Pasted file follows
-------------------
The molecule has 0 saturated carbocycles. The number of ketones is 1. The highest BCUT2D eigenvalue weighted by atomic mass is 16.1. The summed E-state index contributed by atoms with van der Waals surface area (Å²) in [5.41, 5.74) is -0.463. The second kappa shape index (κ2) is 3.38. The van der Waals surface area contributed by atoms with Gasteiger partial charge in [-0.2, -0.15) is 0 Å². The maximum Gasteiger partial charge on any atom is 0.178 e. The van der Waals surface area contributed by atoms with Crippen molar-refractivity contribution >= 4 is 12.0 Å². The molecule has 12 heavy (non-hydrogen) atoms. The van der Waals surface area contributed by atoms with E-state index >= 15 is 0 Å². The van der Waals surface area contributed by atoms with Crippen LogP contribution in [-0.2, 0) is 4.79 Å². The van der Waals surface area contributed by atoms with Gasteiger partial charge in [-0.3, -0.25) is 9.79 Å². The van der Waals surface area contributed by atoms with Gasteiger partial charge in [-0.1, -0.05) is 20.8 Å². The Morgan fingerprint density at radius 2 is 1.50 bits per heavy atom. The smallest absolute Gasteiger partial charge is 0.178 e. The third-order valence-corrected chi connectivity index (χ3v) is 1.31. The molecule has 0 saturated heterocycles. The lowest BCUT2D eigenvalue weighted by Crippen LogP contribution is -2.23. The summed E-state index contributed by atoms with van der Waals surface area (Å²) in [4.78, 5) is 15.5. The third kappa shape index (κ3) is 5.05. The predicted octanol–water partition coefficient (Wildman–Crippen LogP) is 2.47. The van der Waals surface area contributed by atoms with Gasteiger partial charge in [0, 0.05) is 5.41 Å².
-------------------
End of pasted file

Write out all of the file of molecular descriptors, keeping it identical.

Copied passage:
The molecule has 0 saturated carbocycles. The number of ketones is 1. The highest BCUT2D eigenvalue weighted by atomic mass is 16.1. The summed E-state index contributed by atoms with van der Waals surface area (Å²) in [5.41, 5.74) is -0.463. The second kappa shape index (κ2) is 3.38. The van der Waals surface area contributed by atoms with Gasteiger partial charge in [-0.2, -0.15) is 0 Å². The maximum Gasteiger partial charge on any atom is 0.178 e. The van der Waals surface area contributed by atoms with Crippen molar-refractivity contribution >= 4 is 12.0 Å². The molecule has 12 heavy (non-hydrogen) atoms. The van der Waals surface area contributed by atoms with E-state index >= 15 is 0 Å². The van der Waals surface area contributed by atoms with Crippen LogP contribution in [-0.2, 0) is 4.79 Å². The van der Waals surface area contributed by atoms with Gasteiger partial charge in [-0.3, -0.25) is 9.79 Å². The van der Waals surface area contributed by atoms with Gasteiger partial charge in [-0.1, -0.05) is 20.8 Å². The Morgan fingerprint density at radius 2 is 1.50 bits per heavy atom. The smallest absolute Gasteiger partial charge is 0.178 e. The third-order valence-corrected chi connectivity index (χ3v) is 1.31. The molecule has 0 saturated heterocycles. The lowest BCUT2D eigenvalue weighted by Crippen LogP contribution is -2.23. The summed E-state index contributed by atoms with van der Waals surface area (Å²) in [4.78, 5) is 15.5. The third kappa shape index (κ3) is 5.05. The predicted octanol–water partition coefficient (Wildman–Crippen LogP) is 2.47. The van der Waals surface area contributed by atoms with Gasteiger partial charge in [0, 0.05) is 5.41 Å².